WiCipedia: Dolly Babes, Manifesto Backlash & 'Brotastic' Failures

This week in our WiC roundup: Even children's shoes are unfairly gendered; backlash galore for Google gender memo author; can being female be used as an advantage in tech?; and more.

Eryn Leavens, Special Features & Copy Editor

August 18, 2017

5 Min Read
WiCipedia: Dolly Babes, Manifesto Backlash & 'Brotastic' Failures

This week in our WiCipedia roundup: Even children's shoes are unfairly gendered; backlash galore for Google gender memo author; can being female be used as an advantage in tech?; and more.

Interested in joining Women in Comms on our mission to champion change, empower women and redress the gender imbalance in the comms industry? Visit WiC online and get in touch to learn more about how you can become a member!

  • British shoe maker Clarks hit a rough spot this week as it was called out for marketing their boys' and girls' shoes in particularly gendered ways. BBC News reports that Clarks released boys' shoes, called "Leader," with footballs (soccer balls, for the Americans) on them; yet the girls' shoes, called "Dolly Babes," had an insole covered in hearts. Furthermore, the Leader line was noted to be comfortable and weatherproof, while the Dolly Babes were far more delicate and impractical. Customer backlash was swift, especially on Twitter, and the shoes have since been pulled from the Clarks website. The retailer followed up by saying, "We are working hard to ensure our ranges reflect our gender-neutral ethos." (See WiC Pics: Speak Up & Wear Fabulous Shoes, WiCipedia: Rise of the Female CDO & Adidas Flip Flops and WiCipedia: Short Skirts & Back-Up Plans.)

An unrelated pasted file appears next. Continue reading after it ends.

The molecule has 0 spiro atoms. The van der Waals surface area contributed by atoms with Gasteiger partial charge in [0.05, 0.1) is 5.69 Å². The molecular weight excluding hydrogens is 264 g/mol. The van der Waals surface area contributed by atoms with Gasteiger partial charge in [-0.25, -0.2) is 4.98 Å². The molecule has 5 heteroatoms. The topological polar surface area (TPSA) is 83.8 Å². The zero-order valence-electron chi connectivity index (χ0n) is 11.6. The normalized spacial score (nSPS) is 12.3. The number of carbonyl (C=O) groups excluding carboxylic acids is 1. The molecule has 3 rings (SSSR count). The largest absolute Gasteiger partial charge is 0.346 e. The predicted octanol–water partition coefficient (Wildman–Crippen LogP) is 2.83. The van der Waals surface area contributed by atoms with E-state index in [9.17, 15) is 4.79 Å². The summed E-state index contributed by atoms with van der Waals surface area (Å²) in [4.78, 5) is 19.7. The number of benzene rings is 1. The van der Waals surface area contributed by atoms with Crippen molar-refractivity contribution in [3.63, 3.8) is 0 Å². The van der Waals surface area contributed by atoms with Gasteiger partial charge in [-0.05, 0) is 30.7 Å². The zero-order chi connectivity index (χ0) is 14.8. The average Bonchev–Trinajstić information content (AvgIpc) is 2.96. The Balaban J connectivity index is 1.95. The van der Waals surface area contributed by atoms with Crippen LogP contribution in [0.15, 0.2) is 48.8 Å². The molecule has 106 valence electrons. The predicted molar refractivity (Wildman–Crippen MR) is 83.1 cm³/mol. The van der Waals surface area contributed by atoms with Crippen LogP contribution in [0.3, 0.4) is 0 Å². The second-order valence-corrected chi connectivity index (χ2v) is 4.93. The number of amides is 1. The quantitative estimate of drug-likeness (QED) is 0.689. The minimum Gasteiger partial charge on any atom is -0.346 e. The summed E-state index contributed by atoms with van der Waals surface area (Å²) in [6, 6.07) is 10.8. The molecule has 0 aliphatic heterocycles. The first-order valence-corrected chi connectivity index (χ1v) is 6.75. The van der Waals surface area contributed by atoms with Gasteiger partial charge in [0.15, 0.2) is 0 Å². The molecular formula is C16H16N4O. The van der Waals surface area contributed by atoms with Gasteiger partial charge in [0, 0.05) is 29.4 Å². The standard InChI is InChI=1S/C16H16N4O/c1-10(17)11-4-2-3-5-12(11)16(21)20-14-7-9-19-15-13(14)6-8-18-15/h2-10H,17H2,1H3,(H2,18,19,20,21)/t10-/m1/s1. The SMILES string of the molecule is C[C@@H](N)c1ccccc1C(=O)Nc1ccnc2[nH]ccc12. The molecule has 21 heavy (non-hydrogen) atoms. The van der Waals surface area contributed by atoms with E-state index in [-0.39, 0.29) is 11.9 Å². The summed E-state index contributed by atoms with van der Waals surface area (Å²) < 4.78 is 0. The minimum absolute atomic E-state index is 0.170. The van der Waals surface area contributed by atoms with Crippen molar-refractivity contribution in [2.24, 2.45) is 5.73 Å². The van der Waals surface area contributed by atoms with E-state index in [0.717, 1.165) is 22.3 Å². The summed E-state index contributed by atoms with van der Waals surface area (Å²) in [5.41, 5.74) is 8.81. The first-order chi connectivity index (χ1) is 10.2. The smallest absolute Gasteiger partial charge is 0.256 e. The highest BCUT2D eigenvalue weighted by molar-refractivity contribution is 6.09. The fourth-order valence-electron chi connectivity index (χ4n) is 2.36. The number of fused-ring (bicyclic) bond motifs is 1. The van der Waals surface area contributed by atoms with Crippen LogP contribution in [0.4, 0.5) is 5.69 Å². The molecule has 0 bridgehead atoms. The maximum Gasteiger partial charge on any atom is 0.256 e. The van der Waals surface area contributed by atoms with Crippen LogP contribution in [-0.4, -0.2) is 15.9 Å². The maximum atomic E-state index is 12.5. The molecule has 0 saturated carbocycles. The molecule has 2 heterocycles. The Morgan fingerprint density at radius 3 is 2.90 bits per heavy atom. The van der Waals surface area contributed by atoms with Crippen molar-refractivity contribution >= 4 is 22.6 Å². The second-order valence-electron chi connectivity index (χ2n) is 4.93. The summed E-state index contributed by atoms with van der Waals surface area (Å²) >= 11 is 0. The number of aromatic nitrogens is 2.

Figure 1: The Dolly Babes Have Spoken Figure 2: (Source: BBC News) (Source: BBC News)

    • There's been no shortage of outrage after the release of last week's Google "gender manifesto" by former engineer James Damore. In fact, it's come up in most articles written about women in tech this week. Salon penned an article essentially stating, "Women in tech are leaving because of idiots like Damore." The News Minute wrote, "Even the tech giants foster an environment where heteronormativity and male privilege is so rampant." And Google spoke out as well, as captured by Phys.org, where Google CEO Sundar Pichai made it clear to young girls that everyone is welcome at the tech mecca. In an important message at an event for young girls who code, Pichai said, "I want you know that that there's place for you in this industry, there's a place for you at Google. Don't let anyone tell you otherwise. You belong here and we need you." (See Google Fires Engineer Over Gender Manifesto.)

    • Back in the UK, one woman in tech says that being female helped -- instead of hindered -- her career in gaming. In an iNews article, Jude Ower, founder of Playmob, the "global gaming for good platform," admits that it's not like she hasn't experienced all sorts of inappropriate comments and assumptions because she's a woman in tech; she certainly has. But she also contends, "My gender has never been an issue or held me back. If anything, I have seen success from bringing new insights to an industry ripe for disruption and diversity." We hope the next generation agrees with Ower's stance on difference creating opportunity, and this recent roundup of studies about female millennial CEOs on Forbes looks promising. (See WiCipedia: 'Build Up, Never Tear Down'.)